Rikers Island going back to violence of the 90s, former corrections commissioner Kerik says

This is an archived article and the information in the article may be outdated. Please look at the time stamp on the story to see when it was last updated.

NEW YORK (PIX11)-- When Bernard Kerik was Commissioner of Corrections, the inmate population at Rikers Island was twice as big as it is now. Naysayers felt Rikers was too violent, too mismanaged to to fixed.

But over his six year tenure, Kerik succeeded in turning things around and created a more secure facility for inmates and corrections officers as well. But over the past decade, as the U.S. Attorney noted, Rikers has been reverting back to the bad old days.

"Rikers Island is a broken institution for adolescents," declared U.S. Attorney Preet Bharara, revealing the findings of a federal investigation. It concluded that Rikers is a "hellhole" where adolescent inmates run amok and are routinely beaten by jailers. It's a situation similar to what existed there some 20 years ago.

Bernard Kerik is credited with turning one of the nation's most violent and mismanaged jail systems into a model for efficiency, accountability and security, during his tenure as corrections commissioner. During an exclusive interview with Kerik, who also served as police commissioner, and later spent three years in prison for tax evasion and lying to federal authorities, he told me he was disappointed to see the system he helped fix, broken again.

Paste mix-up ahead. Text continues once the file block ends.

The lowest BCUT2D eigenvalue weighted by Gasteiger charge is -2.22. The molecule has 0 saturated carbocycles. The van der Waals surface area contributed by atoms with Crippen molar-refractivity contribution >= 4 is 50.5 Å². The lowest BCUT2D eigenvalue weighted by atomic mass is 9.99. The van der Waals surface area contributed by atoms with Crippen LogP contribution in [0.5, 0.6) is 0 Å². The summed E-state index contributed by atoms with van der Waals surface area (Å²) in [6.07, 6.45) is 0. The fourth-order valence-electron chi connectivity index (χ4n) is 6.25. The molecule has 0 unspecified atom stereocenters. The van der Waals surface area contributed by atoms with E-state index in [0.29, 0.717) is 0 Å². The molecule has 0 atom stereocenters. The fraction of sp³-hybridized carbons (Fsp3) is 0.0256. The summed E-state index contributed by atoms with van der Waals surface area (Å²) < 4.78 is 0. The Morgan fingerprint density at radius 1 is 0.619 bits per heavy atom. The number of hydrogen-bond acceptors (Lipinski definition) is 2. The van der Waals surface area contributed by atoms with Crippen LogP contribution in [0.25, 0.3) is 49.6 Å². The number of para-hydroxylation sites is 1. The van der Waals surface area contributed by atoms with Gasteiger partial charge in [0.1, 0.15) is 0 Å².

"They're going back to just the way it was prior to 1994 when violence was at an all-time high," he said, adding. "I think a number of policies and procedures that were in place back then , were no followed."

The federal investigation found that excessive force by corrections officers violated constitutional rights of male inmates between 16 and 18. In an interview with Mary Murphy in 1999, Kerik noted that the adolescent housing facility had been the most violent at Rikers, but he helped change all that.

"We put in an excess of 300 cameras in that area to insure the safety of inmates and corrections officers as well," he said then. In the current interview he noted, "Today what we need is additional cameras and they're going to need additional training."

In 1999, he said there was another key factor that helped turning things around.

"I think most importantly, it's the training on how to deal with violence inmates."

Kerik asserted Tuesday, "They've lost that training potential. It has to be brought back just the way it was years ago." He said, "I think the Mayor has to look at this and question what's happened and he's got to assure that it stops."

Kerik expressed the hope that he city follows the U.S. Attorneys 70 recommendations for reform.

"It's a warning," he declared. "The U.S. Attorney has made it clear you've got to fix this or we're going to come in and fix it for you."

Kerik had praise for the majority of hard-working corrections officers and expressed the hope that reforms can be implemented to avoid a federal monitor from coming in to run the city's jail system.

The Mayor and city have 49 days to respond to the disturbing findings in the U.S. Attorney's report.